The Texas Agriculture Commissioner is a powerful, Statewide elected position that traces its roots back over 100 years ago. During the era of Democratic dominance, the office was occupied by larger-than-life men who became national figures. There was James McDonald, a bitterly conservative Democrat who fought with Franklin Roosevelt over crop subsidies. He served for twenty years until a 25 year old man named John White defeated him and held the office himself for twenty-six years. White, a liberal, would later go on to serve as President Carter’s deputy Secretary of Agriculture as well as Chairman of the Democratic National Committee. Then, of course, there was Jim Hightower, a folk hero of the left who held the office for close to a decade.
Since Republicans first took over the office, however, it has been career politicians most prevalent in this post. Rick Perry, then a State Representative, unseated Hightower in 1990. He was succeeded in 1998 by Susan Combs, the incumbent Comptroller, who was –in turn– succeeded by Todd Staples in 2006, the incumbent.
In the race to succeed Staples, it is the career politicians who finished best. Sid Miller and Tommy Merritt, two fiercely conservative former State Representatives, finished first and second, respectively. They will therefore advance into a runoff election in May. Two other conservative activists, Joe Cotten and Eric Opiela, also finished strong, while J Allen Carnes, the Mayor of Uvalde and a self-described pragmatist, finished dead last.
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The Texas Tribune reports that GOP super donor Bob Perry died this morning in his sleep. He was 80.
Bob Perry had amassed a large fortune over the years from his large development company, Perry Homes. Eventually, the focus turned to philanthropy of a political nature. Perry was one of the biggest donors to politicians in the State, mainly giving to the GOP. Among his recipients were George W. Bush, Rick Perry, Sylvester Turner, Mario Gallegos, George P. Bush and Carol Alvarado. A Houston resident, he worked tirelessly to support candidates, both left and right (but mainly right), from his hometown.
Additionally, Perry was invaluable in silencing the far-right from dominating the Republican Party’s immigration policy. He was one of the key reasons the cruel Sanctuary City bill did not pass, and for that, liberals like me will always be grateful.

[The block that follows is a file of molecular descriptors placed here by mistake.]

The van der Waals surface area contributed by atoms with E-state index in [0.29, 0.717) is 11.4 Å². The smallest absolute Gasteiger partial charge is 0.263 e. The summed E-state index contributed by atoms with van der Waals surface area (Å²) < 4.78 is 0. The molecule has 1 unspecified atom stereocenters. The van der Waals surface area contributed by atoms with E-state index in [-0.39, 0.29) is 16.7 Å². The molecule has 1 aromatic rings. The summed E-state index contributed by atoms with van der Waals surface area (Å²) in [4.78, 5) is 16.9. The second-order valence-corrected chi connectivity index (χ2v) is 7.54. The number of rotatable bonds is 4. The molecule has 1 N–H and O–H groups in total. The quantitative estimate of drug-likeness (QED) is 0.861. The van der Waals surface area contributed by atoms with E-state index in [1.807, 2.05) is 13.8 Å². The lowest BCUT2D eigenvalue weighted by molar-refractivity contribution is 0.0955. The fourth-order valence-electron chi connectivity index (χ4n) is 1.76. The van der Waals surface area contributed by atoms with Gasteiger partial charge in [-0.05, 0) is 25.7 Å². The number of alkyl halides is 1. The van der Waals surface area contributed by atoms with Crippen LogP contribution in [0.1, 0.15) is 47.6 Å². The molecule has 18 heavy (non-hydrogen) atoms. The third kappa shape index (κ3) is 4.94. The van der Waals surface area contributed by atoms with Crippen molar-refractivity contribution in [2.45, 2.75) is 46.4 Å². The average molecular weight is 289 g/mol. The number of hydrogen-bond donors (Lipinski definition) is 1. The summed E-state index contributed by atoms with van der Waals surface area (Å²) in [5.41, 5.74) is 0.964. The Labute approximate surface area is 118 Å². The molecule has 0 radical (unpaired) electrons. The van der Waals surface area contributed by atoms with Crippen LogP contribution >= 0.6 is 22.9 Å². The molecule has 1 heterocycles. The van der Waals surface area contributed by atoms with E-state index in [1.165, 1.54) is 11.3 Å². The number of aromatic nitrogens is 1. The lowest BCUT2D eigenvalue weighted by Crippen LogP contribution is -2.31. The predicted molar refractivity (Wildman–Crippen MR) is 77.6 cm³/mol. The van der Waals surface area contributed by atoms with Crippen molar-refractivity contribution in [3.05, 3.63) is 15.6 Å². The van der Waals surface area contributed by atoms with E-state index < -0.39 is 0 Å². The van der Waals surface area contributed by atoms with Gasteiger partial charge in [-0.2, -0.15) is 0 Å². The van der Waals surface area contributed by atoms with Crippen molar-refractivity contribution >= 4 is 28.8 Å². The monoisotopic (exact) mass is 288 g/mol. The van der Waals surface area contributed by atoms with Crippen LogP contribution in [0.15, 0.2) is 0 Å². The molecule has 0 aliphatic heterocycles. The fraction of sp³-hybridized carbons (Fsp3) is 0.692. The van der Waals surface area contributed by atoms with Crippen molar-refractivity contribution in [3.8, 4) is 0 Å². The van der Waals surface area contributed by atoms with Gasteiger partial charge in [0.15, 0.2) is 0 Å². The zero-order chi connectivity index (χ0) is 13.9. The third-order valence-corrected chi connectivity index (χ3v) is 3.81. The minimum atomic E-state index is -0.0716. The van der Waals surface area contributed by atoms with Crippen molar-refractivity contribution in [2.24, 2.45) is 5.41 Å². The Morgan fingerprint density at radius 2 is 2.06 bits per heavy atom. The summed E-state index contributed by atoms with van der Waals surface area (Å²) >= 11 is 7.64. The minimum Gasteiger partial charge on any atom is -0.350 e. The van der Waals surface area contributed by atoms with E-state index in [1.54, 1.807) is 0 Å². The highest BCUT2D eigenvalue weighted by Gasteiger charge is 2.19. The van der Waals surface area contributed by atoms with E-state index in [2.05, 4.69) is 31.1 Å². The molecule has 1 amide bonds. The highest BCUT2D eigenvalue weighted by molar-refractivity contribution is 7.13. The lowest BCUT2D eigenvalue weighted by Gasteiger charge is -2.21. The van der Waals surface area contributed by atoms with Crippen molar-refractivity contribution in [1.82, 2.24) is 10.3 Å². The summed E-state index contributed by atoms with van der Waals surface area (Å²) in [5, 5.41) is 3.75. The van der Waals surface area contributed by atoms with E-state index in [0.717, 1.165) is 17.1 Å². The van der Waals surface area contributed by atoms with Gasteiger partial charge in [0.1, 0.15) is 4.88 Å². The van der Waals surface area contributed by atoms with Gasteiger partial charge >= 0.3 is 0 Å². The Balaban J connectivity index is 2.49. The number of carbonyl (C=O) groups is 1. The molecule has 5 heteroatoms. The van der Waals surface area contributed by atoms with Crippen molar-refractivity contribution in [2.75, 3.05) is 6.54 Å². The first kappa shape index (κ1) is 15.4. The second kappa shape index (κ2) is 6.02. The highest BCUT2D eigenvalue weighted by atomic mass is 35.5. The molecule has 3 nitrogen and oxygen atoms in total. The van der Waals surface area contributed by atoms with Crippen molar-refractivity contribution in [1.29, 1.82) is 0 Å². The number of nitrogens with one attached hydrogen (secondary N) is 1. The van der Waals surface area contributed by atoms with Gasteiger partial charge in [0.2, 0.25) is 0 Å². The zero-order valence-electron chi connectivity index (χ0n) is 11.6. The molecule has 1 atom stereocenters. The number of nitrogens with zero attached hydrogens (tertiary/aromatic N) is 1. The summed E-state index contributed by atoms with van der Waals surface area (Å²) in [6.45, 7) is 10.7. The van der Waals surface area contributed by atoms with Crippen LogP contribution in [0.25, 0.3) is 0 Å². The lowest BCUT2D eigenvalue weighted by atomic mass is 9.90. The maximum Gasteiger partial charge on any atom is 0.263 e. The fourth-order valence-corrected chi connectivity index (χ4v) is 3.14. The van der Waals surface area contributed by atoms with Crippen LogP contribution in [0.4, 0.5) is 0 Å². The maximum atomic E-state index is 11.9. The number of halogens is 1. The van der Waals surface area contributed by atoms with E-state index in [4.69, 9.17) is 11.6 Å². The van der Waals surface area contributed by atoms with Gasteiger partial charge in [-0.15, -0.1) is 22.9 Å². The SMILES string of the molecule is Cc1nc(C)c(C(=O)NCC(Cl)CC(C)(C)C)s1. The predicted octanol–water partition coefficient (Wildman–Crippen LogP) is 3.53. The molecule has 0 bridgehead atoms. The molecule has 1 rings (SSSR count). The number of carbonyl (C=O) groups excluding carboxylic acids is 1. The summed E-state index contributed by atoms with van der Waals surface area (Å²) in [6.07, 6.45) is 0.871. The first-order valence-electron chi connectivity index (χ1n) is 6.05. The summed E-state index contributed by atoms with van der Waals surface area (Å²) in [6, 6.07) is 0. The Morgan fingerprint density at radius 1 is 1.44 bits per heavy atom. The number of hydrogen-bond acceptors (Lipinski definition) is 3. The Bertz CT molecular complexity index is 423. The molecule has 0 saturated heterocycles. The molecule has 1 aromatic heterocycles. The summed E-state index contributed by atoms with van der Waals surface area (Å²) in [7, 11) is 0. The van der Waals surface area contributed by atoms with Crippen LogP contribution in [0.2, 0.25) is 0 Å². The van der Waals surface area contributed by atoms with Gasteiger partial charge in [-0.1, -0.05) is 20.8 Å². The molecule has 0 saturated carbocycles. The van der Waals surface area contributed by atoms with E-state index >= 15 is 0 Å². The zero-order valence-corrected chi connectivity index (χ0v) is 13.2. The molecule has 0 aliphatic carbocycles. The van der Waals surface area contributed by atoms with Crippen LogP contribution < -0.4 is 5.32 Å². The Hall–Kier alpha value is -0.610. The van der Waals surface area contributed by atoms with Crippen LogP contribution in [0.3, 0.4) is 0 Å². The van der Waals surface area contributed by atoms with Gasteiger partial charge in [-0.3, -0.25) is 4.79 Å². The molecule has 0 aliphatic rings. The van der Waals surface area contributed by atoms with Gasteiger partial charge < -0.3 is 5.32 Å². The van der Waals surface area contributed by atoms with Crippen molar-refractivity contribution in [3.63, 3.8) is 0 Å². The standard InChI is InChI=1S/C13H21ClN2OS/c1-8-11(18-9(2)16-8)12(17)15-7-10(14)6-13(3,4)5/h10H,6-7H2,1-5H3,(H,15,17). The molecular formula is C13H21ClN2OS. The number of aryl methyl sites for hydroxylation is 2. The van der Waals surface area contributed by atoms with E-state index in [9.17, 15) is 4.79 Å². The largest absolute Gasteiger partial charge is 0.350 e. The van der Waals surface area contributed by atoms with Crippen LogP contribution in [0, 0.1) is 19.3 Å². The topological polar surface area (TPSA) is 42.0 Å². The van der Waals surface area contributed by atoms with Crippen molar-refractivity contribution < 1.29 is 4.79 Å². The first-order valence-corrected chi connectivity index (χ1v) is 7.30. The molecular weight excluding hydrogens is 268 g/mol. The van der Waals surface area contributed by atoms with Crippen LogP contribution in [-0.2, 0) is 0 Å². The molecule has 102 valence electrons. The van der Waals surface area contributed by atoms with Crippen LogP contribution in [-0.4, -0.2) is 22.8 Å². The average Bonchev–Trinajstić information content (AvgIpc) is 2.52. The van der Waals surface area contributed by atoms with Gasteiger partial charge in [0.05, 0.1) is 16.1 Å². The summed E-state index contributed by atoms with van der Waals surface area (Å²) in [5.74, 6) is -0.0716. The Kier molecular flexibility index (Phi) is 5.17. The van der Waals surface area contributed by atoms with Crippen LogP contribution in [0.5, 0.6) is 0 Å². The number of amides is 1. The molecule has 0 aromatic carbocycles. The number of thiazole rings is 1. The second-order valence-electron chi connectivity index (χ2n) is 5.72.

I do not believe I ever had the pleasure of meeting Mr Perry in person, but I wish I did. He will be missed and I was saddened to hear of his passing.
Huzzah! The Dallas Morning News tells me, this afternoon, that the texting while driving ban will be voted upon in the State House. The Calendar Committee (<–what the heck is that?) recently moved the bill forward and out of its super-duper secret proceedings.
Anyways, the entire House of Representatives will now consider and vote on the bill on Wednesday April 17. The Morning News discusses how 100 Reps and 21 Senators need to agree on the legislation to override Governor Perry’s veto. According to them, “Word is that former House Speaker Craddick has the votes.” The Senate is a little bit more tricky, but then again, it voted 28-3 to pass a very similar ban back in 2011.
As I have said before, it probably won’t be much of a problem to get this put into law so as long as the Legislature deals with it before it goes out of session. Rick Perry’s pocket veto seemed to be the deathmark last session, so an early start to this (passing everything by the end of April) would be a good first step to avoid the embarrassment from 2011.
Former House Speaker Tom Craddick has once again introduced a bill to ban texting-while-driving. I have some complicated views on the Texting ban, but if I were in the legislature, and it was the ban or nothing, I would be supportive.
Anyways, this proposal seems to be DOA because of Governor Perry almost certain to veto it. Now, this didn’t make sense to me, because vetoes may be overridden, so I did some research. In 2011, the Texas House voted 124-16 to ban texting while driving, and then the Texas Senate voted 28-3. But then, I found that, in accepting the Senate version, the House voted only 80-61. I don’t understand the huge swing. Anyways, it seems that the greatest obstacle towards passing the ban is the lack of time. The bill was sent to the Governor on May 31st, right as the regular session ended. About two weeks later, Perry vetoed it. I’m not sure, but the Legislature might have had to restart the entire process to move the bill forward in the Special Session.
Anyways, it is certainly possible to override Perry’s veto, so as long as movement on the bill occurs early enough in the session.